Thursday, Oct. 16
Thousands of Winston-Autographed Items Authenticated
Rovell has new details on the authenticity of the autographs in question:
Tuesday, Oct. 14
Jimbo Fisher Speaks on Winston Investigation
Rovell has new details on who the autographs were allegedly signed for:
Fisher commented on the situation, via Warchant.com:
Monday, Oct. 13
Winston Autograph Investigation Surfaces
ESPN's Adam Schefter, citing a report from ESPN.com's Darren Rovell and Mark Schlabach, reported the news, via his Facebook page:
Florida State's compliance department is looking into whether Jameis Winston signed more than 340 items for an autograph authentication company linked to suspended Georgia running back Todd Gurley. A source tells ESPN's Darren Rovell and Mark Schlabach that Winston told Florida State HC Jimbo Fisher he did not sign items for money. But a search of James Spence Authentication's website revealed more than 340 certified Winston autographs. The same company certified more than 500 of Gurley's autographs. The source says Florida State is investigating how the company received such a large number of Winston signatures.
Rovell offered some more details:
Signing your name, of course, isn't against any rules. Doing so for money, on the other hand, is. Gurley, who was among the front-runners to succeed Winston as the Heisman Trophy winner, was recently suspended indefinitely by the Bulldogs for receiving compensation for autographs and memorabilia.
Despite the connection to the authenticator, FSU head coach Jimbo Fisher is confident his QB didn't sign anything for money, via Rovell and Schlabach:
Kids sign things all the time. So, what do you want them to do, stop signing stuff? We could make them not have any fans from that standpoint and not sign for anybody. That's what it's going to come to, and that's a shame for college football, that somebody exploits a kid. Now, if they're getting paid for it, then I don't have any knowledge of that. I don't believe Jameis did.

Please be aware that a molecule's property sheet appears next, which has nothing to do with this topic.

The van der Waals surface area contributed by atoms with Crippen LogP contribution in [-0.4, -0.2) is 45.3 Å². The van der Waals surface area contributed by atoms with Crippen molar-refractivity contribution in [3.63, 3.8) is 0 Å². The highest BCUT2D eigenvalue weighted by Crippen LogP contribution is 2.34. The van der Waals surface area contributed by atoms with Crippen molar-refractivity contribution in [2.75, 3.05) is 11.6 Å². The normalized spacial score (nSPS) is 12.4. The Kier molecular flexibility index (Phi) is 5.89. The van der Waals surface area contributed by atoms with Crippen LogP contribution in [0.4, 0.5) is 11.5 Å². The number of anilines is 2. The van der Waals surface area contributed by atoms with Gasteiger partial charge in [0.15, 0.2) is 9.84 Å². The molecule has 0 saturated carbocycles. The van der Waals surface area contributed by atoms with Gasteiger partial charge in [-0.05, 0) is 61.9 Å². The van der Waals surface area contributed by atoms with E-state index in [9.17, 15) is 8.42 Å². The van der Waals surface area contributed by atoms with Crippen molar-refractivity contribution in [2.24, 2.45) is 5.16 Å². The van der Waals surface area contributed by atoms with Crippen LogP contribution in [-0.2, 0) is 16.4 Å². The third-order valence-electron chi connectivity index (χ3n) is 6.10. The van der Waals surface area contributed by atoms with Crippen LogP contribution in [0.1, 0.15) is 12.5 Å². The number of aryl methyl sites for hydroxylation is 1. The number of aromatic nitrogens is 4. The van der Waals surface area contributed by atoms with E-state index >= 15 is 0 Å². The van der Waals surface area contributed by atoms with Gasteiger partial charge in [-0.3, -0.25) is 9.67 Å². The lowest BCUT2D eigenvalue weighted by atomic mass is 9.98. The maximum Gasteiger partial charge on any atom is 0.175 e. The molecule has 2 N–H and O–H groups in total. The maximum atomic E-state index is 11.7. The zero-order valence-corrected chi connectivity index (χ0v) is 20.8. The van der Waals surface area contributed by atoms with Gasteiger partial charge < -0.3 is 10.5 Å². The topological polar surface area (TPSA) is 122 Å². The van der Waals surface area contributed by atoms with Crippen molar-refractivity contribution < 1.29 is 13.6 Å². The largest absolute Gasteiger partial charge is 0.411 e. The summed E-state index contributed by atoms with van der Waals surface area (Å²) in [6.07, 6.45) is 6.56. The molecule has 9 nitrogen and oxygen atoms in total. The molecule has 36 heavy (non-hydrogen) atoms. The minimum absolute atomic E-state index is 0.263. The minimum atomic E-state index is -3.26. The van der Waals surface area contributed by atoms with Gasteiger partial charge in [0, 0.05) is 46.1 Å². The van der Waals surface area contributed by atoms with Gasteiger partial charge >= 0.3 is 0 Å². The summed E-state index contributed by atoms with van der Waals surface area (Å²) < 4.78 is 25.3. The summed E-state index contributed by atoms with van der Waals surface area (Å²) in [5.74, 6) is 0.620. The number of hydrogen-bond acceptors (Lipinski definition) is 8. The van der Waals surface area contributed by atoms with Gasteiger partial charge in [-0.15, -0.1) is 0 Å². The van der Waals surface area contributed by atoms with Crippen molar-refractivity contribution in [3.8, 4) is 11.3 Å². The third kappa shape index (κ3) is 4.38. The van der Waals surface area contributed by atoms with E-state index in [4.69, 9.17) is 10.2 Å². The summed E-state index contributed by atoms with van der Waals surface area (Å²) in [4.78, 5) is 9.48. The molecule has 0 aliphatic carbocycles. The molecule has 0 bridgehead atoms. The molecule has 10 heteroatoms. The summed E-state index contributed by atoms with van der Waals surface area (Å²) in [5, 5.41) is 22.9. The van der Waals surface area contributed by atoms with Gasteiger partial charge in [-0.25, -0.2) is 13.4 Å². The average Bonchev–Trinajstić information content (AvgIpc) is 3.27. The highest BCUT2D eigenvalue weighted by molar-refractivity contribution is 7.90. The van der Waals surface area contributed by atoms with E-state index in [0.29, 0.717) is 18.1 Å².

It would appear the Seminoles athletic department is simply covering all the bases and playing it safe, but considering Winston's importance to the team, this is obviously something to keep an eye on.
As ESPN's Travis Haney noted, this could be a troubling development for Winston and the 'Noles:
The ultra-talented sophomore has completed 70.0 percent of his passes for 1,605 yards, 11 touchdowns and five interceptions this season. When he was suspended against Clemson earlier in the year, the defending national champions needed a late takeaway and overtime to stay undefeated.
If the No. 2 Seminoles are going to remain on pace to crack the College Football Playoff, he'll need to be on the field—especially on Saturday against No. 5 Notre Dame.
Winston, who has found himself on the wrong end of several headlines over the past few months, will also face a disciplinary hearing stemming from an alleged sexual assault in 2012, but he is expected to play against the Irish.
We'll have to see if this newest wrinkle changes that status.